2 from H.B. accused in $105 million medical fraud case

Fifteen people, including a doctor and a pharmacist from Huntington Beach, are facing charges of defrauding insurance companies of more than $100 million by mass-producing, distributing and prescribing an expensive toxic medication.

Three of the accused also are charged with manslaughter after a baby boy died as a result of exposure to the cream, the Orange County district attorney's office said.

Pharmacist Curtis William Hague, 42, Dr. Rahil Rashid Khan, 46, and the other defendants were scheduled to be arraigned last week, but the proceeding was postponed until September, said Assistant District Atty. Scott Zidbeck.

"It's not unusual for a case of this depth or complexity," he said.

The Orange County Grand Jury indicted the defendants in June. They are facing sentences ranging from probation to up to 14 years in state prison if convicted, according to the district attorney's office.

Hague was charged with one count each of filing a fraudulent claim and filing a written insurance fraud claim. He was released on $100,000 bail, according to the office.

Khan was charged with one count of receiving kickbacks for patient referrals, two counts of insurance fraud and one count of filing a fraudulent claim. He was released on $600,000 bail.

Defendant Kareem Ahmed, 45, a medical-business owner from Rancho Cucamonga, is accused of working to create three topical pain-relief creams with what the district attorney's office called unsafe amounts of tramadol, dextromethorphan and amitriptyline.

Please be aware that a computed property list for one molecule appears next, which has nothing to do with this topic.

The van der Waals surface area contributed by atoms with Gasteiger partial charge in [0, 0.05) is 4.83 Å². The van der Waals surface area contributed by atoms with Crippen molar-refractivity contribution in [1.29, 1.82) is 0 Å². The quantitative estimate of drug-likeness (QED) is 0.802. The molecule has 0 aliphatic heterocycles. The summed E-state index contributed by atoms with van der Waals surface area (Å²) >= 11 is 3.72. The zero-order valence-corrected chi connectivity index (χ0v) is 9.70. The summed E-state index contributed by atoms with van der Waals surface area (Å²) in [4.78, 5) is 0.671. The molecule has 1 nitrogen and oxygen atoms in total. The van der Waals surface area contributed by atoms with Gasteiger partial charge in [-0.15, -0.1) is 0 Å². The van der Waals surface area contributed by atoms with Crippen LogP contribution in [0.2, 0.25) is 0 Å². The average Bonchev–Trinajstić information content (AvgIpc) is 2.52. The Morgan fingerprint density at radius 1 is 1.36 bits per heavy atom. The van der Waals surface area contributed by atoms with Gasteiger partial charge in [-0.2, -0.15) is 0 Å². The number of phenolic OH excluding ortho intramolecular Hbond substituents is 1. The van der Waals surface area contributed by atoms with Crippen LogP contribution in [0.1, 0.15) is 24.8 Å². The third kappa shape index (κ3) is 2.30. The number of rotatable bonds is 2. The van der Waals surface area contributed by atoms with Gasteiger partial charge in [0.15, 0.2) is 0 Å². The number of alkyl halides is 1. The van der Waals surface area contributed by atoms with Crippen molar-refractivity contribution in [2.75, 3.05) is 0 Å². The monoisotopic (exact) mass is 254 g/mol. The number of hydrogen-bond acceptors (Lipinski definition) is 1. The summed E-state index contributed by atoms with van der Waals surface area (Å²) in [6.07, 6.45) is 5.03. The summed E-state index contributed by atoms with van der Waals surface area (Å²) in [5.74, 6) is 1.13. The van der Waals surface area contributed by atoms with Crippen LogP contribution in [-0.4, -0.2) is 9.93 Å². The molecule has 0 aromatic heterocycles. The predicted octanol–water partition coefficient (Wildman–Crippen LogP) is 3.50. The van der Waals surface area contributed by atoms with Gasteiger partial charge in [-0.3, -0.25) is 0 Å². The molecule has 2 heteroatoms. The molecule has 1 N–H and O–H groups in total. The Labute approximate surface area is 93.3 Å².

In June 2010, Hague opened Curt's Compounding Pharmacy in Fountain Valley, where he would be producing the cream solely for Ahmed, according to the district attorney's office.

Authorities said Hague sold more than 145,000 tubes of cream to Ahmed for more than $8 million. Hague is accused of illegally mass-producing the cream without a manufacturing license from the U.S. Food and Drug Administration.

Ahmed reportedly billed insurance companies $1,200 to $1,900 for each cream prescribed to patients. He is accused of fraudulently receiving more than $105 million from the companies between June 2010 and December 2013.

He also is accused of paying several doctors, including Khan, to prescribe the cream. Khan received more than $1.1 million from Ahmed, according to the district attorney's office.

Ahmed, Whittier pharmacist Michael Rudolph, 64, and Fullerton doctor Andrew Jarminski, 51, are charged with one felony count of involuntary manslaughter in the February 2012 death of a baby from drug intoxication after his mother fed him without washing her hands after she applied the cream to her ailing knee.

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